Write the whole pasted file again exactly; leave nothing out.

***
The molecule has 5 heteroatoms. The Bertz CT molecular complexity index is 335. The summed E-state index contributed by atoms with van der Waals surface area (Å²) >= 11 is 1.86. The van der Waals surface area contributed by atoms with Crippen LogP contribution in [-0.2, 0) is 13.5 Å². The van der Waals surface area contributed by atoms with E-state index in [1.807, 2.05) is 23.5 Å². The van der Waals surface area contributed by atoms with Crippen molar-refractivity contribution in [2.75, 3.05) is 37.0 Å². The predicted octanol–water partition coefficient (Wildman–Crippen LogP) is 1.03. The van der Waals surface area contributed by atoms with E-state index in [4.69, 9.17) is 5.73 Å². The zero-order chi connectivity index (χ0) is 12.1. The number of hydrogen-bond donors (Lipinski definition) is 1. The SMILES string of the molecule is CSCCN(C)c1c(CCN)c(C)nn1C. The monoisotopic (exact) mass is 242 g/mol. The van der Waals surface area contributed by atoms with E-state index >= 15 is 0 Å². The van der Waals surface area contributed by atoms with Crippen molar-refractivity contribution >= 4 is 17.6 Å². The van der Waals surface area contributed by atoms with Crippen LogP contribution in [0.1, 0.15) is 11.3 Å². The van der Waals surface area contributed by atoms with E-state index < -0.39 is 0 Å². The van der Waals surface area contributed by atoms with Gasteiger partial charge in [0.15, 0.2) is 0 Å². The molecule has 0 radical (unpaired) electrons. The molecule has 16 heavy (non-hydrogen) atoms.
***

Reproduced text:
The molecule has 5 heteroatoms. The Bertz CT molecular complexity index is 335. The summed E-state index contributed by atoms with van der Waals surface area (Å²) >= 11 is 1.86. The van der Waals surface area contributed by atoms with Crippen LogP contribution in [-0.2, 0) is 13.5 Å². The van der Waals surface area contributed by atoms with E-state index in [1.807, 2.05) is 23.5 Å². The van der Waals surface area contributed by atoms with Crippen molar-refractivity contribution in [2.75, 3.05) is 37.0 Å². The predicted octanol–water partition coefficient (Wildman–Crippen LogP) is 1.03. The van der Waals surface area contributed by atoms with E-state index in [4.69, 9.17) is 5.73 Å². The zero-order chi connectivity index (χ0) is 12.1. The number of hydrogen-bond donors (Lipinski definition) is 1. The SMILES string of the molecule is CSCCN(C)c1c(CCN)c(C)nn1C. The monoisotopic (exact) mass is 242 g/mol. The van der Waals surface area contributed by atoms with E-state index >= 15 is 0 Å². The van der Waals surface area contributed by atoms with Crippen molar-refractivity contribution >= 4 is 17.6 Å². The van der Waals surface area contributed by atoms with Crippen LogP contribution in [0.1, 0.15) is 11.3 Å². The van der Waals surface area contributed by atoms with E-state index < -0.39 is 0 Å². The van der Waals surface area contributed by atoms with Gasteiger partial charge in [0.15, 0.2) is 0 Å². The molecule has 0 radical (unpaired) electrons. The molecule has 16 heavy (non-hydrogen) atoms.